Create custom designer views
All widgets have designers where you configure widget properties. By default, widgets have two designer modes – simple and advanced. Simple mode is the simpler way to configure a widget. In the advanced mode, you configure individual properties of the widget.
Create designer views templates
You can add custom views to the widget designer by adding new template files and then adding the logic, or content, in the template files. Finally, you make the new view the default one.
To create a designer view template file:
In the ~/Mvc/Views/<WidgetName> folder, create a new template file, following the naming convention. For details, see Naming conventions.
For example, if you are creating a new view for the Content Block widget designer:
- Location of file: ~/Mvc/Views/ContentBlock
- Name of file: DesignerView.NewView.cshtml
Add content to designer views templates
Next, you add content to the template file. For example, you want to add simple text input in the new view of the designer and to allow the user to change the content of the Content Block through this new input. To do this, paste the following code line in the template file:
<input ng-model="properties.Content.PropertyValue" type="text" />
As a result, you create a binding to a widget property of the Content Block widget named Content.
Once you run your project and open the widget designer, a new view with a text field appears. When you type in a value and save it, this value is displayed inside the Content Block widget.
Make your designer view the default one
By default, the new designer view you created is not the default one you see when you open the designer. To change that, you need to create a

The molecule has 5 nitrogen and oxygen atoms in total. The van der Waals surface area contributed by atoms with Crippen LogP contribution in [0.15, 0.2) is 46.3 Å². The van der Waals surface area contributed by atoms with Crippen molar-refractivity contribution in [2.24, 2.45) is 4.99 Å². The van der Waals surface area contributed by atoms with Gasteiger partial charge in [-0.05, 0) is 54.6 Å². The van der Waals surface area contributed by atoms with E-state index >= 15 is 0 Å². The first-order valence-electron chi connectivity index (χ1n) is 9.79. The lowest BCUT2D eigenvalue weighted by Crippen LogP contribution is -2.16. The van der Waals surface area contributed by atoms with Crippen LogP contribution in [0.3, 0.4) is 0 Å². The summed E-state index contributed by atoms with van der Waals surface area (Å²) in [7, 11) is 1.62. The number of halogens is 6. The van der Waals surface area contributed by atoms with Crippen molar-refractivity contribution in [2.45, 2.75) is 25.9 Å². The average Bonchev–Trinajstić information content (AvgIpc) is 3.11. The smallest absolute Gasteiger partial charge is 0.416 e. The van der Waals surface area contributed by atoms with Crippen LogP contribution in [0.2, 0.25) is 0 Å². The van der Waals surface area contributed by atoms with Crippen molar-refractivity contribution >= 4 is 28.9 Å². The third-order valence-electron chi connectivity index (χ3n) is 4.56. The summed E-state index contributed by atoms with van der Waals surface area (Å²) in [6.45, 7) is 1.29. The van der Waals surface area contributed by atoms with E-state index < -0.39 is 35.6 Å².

~/Mvc/Views/[WidgetName]/DesignerView.[ViewName].json file. This file is used both for specifying the priority of your designer view and the custom component and script dependencies it has.
For details on script dependencies, see Extend designers with client logic.
To make your designer view the default one, you set its priority to 1 (the highest priority). Your file should look similar to this:
Widget designer views configuration file
The designer view configuration file specifies the view’s dependencies and configures whether the view is visible in the designer or through the More actions menu of the widget. The file uses JSON syntax. The file lists parameters and values that define the properties of the view.
RECOMMENDATION: We recommend that you have at least one designer view configured, even though none of the parameters are required.
You can leverage the reusable client components to implement your custom widget designer views.
IMPORTANT: Make sure you add the components to the array of components of the JSON file, otherwise the view will not load.
In case some components, for example, input fields, require sanitization, you need to add the ngSanitize selector to the array of dependencies of the AngularJs controller.